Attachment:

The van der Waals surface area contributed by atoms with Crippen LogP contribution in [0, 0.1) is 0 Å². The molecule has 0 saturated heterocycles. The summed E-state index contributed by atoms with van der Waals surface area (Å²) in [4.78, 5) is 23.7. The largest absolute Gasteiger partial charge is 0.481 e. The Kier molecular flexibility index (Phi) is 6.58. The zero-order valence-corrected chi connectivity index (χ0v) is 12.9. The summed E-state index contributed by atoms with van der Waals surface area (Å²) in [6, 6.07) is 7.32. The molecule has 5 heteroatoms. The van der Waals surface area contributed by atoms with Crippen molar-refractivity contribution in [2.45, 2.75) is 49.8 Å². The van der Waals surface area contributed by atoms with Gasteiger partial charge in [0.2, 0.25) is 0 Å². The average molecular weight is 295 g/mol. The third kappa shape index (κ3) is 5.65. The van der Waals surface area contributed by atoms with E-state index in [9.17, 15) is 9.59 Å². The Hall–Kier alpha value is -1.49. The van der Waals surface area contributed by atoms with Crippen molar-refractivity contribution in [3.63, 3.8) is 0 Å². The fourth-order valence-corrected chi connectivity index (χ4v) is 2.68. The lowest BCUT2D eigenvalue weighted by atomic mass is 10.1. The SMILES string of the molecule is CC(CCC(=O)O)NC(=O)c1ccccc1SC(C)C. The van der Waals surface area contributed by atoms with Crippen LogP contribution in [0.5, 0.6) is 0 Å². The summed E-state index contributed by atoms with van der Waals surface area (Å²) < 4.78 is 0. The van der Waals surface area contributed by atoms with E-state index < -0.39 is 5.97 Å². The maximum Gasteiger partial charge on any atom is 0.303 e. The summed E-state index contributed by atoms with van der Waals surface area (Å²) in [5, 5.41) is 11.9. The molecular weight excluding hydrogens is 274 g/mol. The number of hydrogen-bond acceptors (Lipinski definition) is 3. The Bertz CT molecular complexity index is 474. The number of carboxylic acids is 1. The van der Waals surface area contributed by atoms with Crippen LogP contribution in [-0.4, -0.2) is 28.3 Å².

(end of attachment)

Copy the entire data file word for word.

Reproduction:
The van der Waals surface area contributed by atoms with Crippen LogP contribution in [0, 0.1) is 0 Å². The molecule has 0 saturated heterocycles. The summed E-state index contributed by atoms with van der Waals surface area (Å²) in [4.78, 5) is 23.7. The largest absolute Gasteiger partial charge is 0.481 e. The Kier molecular flexibility index (Phi) is 6.58. The zero-order valence-corrected chi connectivity index (χ0v) is 12.9. The summed E-state index contributed by atoms with van der Waals surface area (Å²) in [6, 6.07) is 7.32. The molecule has 5 heteroatoms. The van der Waals surface area contributed by atoms with Crippen molar-refractivity contribution in [2.45, 2.75) is 49.8 Å². The van der Waals surface area contributed by atoms with Gasteiger partial charge in [0.2, 0.25) is 0 Å². The average molecular weight is 295 g/mol. The third kappa shape index (κ3) is 5.65. The van der Waals surface area contributed by atoms with E-state index in [9.17, 15) is 9.59 Å². The Hall–Kier alpha value is -1.49. The van der Waals surface area contributed by atoms with Crippen molar-refractivity contribution in [3.63, 3.8) is 0 Å². The fourth-order valence-corrected chi connectivity index (χ4v) is 2.68. The lowest BCUT2D eigenvalue weighted by atomic mass is 10.1. The SMILES string of the molecule is CC(CCC(=O)O)NC(=O)c1ccccc1SC(C)C. The van der Waals surface area contributed by atoms with Crippen LogP contribution in [0.5, 0.6) is 0 Å². The summed E-state index contributed by atoms with van der Waals surface area (Å²) < 4.78 is 0. The van der Waals surface area contributed by atoms with E-state index < -0.39 is 5.97 Å². The maximum Gasteiger partial charge on any atom is 0.303 e. The summed E-state index contributed by atoms with van der Waals surface area (Å²) in [5, 5.41) is 11.9. The molecular weight excluding hydrogens is 274 g/mol. The number of hydrogen-bond acceptors (Lipinski definition) is 3. The Bertz CT molecular complexity index is 474. The number of carboxylic acids is 1. The van der Waals surface area contributed by atoms with Crippen LogP contribution in [-0.4, -0.2) is 28.3 Å².